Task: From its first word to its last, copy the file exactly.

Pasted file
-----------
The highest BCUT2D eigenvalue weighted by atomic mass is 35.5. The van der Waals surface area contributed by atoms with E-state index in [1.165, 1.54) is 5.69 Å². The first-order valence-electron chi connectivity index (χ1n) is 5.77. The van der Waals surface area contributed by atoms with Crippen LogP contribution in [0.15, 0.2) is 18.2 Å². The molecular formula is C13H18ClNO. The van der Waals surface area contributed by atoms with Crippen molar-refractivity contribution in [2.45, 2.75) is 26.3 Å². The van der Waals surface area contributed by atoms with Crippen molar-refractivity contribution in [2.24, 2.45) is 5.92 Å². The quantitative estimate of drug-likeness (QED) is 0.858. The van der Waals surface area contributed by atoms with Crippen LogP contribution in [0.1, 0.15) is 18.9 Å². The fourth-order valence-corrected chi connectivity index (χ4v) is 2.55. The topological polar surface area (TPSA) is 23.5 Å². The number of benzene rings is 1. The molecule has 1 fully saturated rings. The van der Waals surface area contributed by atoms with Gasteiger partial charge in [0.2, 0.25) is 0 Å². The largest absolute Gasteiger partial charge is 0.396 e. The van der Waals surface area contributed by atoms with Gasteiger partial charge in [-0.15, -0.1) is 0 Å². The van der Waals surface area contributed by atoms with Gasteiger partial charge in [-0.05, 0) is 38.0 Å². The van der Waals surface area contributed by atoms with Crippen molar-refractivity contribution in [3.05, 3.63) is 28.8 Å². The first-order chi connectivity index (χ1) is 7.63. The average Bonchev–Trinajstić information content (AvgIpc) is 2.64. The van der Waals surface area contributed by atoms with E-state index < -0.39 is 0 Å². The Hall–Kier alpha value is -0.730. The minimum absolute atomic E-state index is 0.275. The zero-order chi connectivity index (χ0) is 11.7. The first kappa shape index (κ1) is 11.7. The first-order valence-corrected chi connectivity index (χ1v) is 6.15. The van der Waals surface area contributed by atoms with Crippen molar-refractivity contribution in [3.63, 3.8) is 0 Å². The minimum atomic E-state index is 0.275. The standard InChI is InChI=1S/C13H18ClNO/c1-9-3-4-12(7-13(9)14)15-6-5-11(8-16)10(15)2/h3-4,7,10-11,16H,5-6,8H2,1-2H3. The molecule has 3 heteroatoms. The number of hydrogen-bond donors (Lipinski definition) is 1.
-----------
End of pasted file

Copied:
The highest BCUT2D eigenvalue weighted by atomic mass is 35.5. The van der Waals surface area contributed by atoms with E-state index in [1.165, 1.54) is 5.69 Å². The first-order valence-electron chi connectivity index (χ1n) is 5.77. The van der Waals surface area contributed by atoms with Crippen LogP contribution in [0.15, 0.2) is 18.2 Å². The molecular formula is C13H18ClNO. The van der Waals surface area contributed by atoms with Crippen molar-refractivity contribution in [2.45, 2.75) is 26.3 Å². The van der Waals surface area contributed by atoms with Crippen molar-refractivity contribution in [2.24, 2.45) is 5.92 Å². The quantitative estimate of drug-likeness (QED) is 0.858. The van der Waals surface area contributed by atoms with Crippen LogP contribution in [0.1, 0.15) is 18.9 Å². The fourth-order valence-corrected chi connectivity index (χ4v) is 2.55. The topological polar surface area (TPSA) is 23.5 Å². The number of benzene rings is 1. The molecule has 1 fully saturated rings. The van der Waals surface area contributed by atoms with Gasteiger partial charge in [0.2, 0.25) is 0 Å². The largest absolute Gasteiger partial charge is 0.396 e. The van der Waals surface area contributed by atoms with Gasteiger partial charge in [-0.15, -0.1) is 0 Å². The van der Waals surface area contributed by atoms with Gasteiger partial charge in [-0.05, 0) is 38.0 Å². The van der Waals surface area contributed by atoms with Crippen molar-refractivity contribution in [3.05, 3.63) is 28.8 Å². The first-order chi connectivity index (χ1) is 7.63. The average Bonchev–Trinajstić information content (AvgIpc) is 2.64. The van der Waals surface area contributed by atoms with E-state index < -0.39 is 0 Å². The Hall–Kier alpha value is -0.730. The minimum absolute atomic E-state index is 0.275. The zero-order chi connectivity index (χ0) is 11.7. The first kappa shape index (κ1) is 11.7. The first-order valence-corrected chi connectivity index (χ1v) is 6.15. The van der Waals surface area contributed by atoms with Crippen molar-refractivity contribution in [3.63, 3.8) is 0 Å². The minimum atomic E-state index is 0.275. The standard InChI is InChI=1S/C13H18ClNO/c1-9-3-4-12(7-13(9)14)15-6-5-11(8-16)10(15)2/h3-4,7,10-11,16H,5-6,8H2,1-2H3. The molecule has 3 heteroatoms. The number of hydrogen-bond donors (Lipinski definition) is 1.